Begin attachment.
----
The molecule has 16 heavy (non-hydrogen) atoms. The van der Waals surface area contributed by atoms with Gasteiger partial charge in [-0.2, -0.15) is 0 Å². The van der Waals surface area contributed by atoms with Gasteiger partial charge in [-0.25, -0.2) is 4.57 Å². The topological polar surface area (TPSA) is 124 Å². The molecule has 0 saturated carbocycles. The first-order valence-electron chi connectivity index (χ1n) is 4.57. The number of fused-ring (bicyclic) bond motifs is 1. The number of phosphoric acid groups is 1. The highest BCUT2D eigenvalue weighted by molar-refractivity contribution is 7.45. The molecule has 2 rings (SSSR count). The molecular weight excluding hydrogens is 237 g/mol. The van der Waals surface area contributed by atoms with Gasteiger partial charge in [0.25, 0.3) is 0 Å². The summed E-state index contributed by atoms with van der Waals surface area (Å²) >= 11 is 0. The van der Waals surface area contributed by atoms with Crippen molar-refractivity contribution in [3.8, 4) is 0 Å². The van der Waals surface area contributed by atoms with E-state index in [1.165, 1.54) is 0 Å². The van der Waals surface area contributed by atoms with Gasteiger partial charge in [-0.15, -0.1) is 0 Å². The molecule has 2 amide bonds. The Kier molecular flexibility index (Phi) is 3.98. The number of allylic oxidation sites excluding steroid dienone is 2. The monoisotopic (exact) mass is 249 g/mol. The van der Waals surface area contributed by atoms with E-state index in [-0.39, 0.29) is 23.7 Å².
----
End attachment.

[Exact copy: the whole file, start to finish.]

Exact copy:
The molecule has 16 heavy (non-hydrogen) atoms. The van der Waals surface area contributed by atoms with Gasteiger partial charge in [-0.2, -0.15) is 0 Å². The van der Waals surface area contributed by atoms with Gasteiger partial charge in [-0.25, -0.2) is 4.57 Å². The topological polar surface area (TPSA) is 124 Å². The molecule has 0 saturated carbocycles. The first-order valence-electron chi connectivity index (χ1n) is 4.57. The number of fused-ring (bicyclic) bond motifs is 1. The number of phosphoric acid groups is 1. The highest BCUT2D eigenvalue weighted by molar-refractivity contribution is 7.45. The molecule has 2 rings (SSSR count). The molecular weight excluding hydrogens is 237 g/mol. The van der Waals surface area contributed by atoms with Gasteiger partial charge in [0.25, 0.3) is 0 Å². The summed E-state index contributed by atoms with van der Waals surface area (Å²) >= 11 is 0. The van der Waals surface area contributed by atoms with Crippen molar-refractivity contribution in [3.8, 4) is 0 Å². The van der Waals surface area contributed by atoms with E-state index in [1.165, 1.54) is 0 Å². The van der Waals surface area contributed by atoms with Gasteiger partial charge in [-0.15, -0.1) is 0 Å². The molecule has 2 amide bonds. The Kier molecular flexibility index (Phi) is 3.98. The number of allylic oxidation sites excluding steroid dienone is 2. The monoisotopic (exact) mass is 249 g/mol. The van der Waals surface area contributed by atoms with E-state index in [-0.39, 0.29) is 23.7 Å².